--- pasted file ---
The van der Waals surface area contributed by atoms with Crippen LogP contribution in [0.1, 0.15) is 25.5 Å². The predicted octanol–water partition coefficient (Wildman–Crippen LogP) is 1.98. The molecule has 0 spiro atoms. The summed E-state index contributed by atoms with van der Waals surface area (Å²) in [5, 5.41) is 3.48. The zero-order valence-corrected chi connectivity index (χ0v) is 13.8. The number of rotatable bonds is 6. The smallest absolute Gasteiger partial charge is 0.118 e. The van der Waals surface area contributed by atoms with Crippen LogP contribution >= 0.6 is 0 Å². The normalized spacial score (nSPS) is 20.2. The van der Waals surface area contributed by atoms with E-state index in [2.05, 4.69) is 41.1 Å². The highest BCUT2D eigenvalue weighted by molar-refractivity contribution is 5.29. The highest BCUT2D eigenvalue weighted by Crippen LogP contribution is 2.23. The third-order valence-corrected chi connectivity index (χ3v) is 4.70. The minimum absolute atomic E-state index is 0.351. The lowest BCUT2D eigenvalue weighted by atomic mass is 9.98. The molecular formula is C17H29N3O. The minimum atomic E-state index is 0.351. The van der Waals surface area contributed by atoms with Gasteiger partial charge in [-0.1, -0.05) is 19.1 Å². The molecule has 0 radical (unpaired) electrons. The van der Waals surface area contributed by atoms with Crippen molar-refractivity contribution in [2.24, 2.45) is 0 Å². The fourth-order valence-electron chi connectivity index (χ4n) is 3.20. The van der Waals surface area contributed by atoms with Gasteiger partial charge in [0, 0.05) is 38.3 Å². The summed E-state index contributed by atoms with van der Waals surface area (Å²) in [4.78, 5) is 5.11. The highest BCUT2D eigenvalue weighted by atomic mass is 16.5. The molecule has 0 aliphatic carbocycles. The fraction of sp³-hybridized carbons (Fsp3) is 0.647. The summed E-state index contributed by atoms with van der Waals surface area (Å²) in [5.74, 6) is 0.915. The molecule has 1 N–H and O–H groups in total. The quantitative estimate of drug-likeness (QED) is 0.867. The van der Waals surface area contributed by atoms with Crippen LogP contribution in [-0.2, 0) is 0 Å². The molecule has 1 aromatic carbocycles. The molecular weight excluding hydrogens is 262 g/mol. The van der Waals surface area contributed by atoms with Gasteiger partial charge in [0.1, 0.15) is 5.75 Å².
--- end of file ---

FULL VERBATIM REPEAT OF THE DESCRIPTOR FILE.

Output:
The van der Waals surface area contributed by atoms with Crippen LogP contribution in [0.1, 0.15) is 25.5 Å². The predicted octanol–water partition coefficient (Wildman–Crippen LogP) is 1.98. The molecule has 0 spiro atoms. The summed E-state index contributed by atoms with van der Waals surface area (Å²) in [5, 5.41) is 3.48. The zero-order valence-corrected chi connectivity index (χ0v) is 13.8. The number of rotatable bonds is 6. The smallest absolute Gasteiger partial charge is 0.118 e. The van der Waals surface area contributed by atoms with Crippen LogP contribution >= 0.6 is 0 Å². The normalized spacial score (nSPS) is 20.2. The van der Waals surface area contributed by atoms with E-state index in [2.05, 4.69) is 41.1 Å². The highest BCUT2D eigenvalue weighted by molar-refractivity contribution is 5.29. The highest BCUT2D eigenvalue weighted by Crippen LogP contribution is 2.23. The third-order valence-corrected chi connectivity index (χ3v) is 4.70. The minimum absolute atomic E-state index is 0.351. The lowest BCUT2D eigenvalue weighted by atomic mass is 9.98. The molecular formula is C17H29N3O. The minimum atomic E-state index is 0.351. The van der Waals surface area contributed by atoms with Gasteiger partial charge in [-0.1, -0.05) is 19.1 Å². The molecule has 0 radical (unpaired) electrons. The van der Waals surface area contributed by atoms with Crippen molar-refractivity contribution in [2.24, 2.45) is 0 Å². The fourth-order valence-electron chi connectivity index (χ4n) is 3.20. The van der Waals surface area contributed by atoms with Gasteiger partial charge in [0, 0.05) is 38.3 Å². The summed E-state index contributed by atoms with van der Waals surface area (Å²) in [4.78, 5) is 5.11. The highest BCUT2D eigenvalue weighted by atomic mass is 16.5. The molecule has 0 aliphatic carbocycles. The fraction of sp³-hybridized carbons (Fsp3) is 0.647. The summed E-state index contributed by atoms with van der Waals surface area (Å²) in [5.74, 6) is 0.915. The molecule has 1 N–H and O–H groups in total. The quantitative estimate of drug-likeness (QED) is 0.867. The van der Waals surface area contributed by atoms with Crippen LogP contribution in [-0.2, 0) is 0 Å². The molecule has 1 aromatic carbocycles. The molecular weight excluding hydrogens is 262 g/mol. The van der Waals surface area contributed by atoms with Gasteiger partial charge in [0.1, 0.15) is 5.75 Å².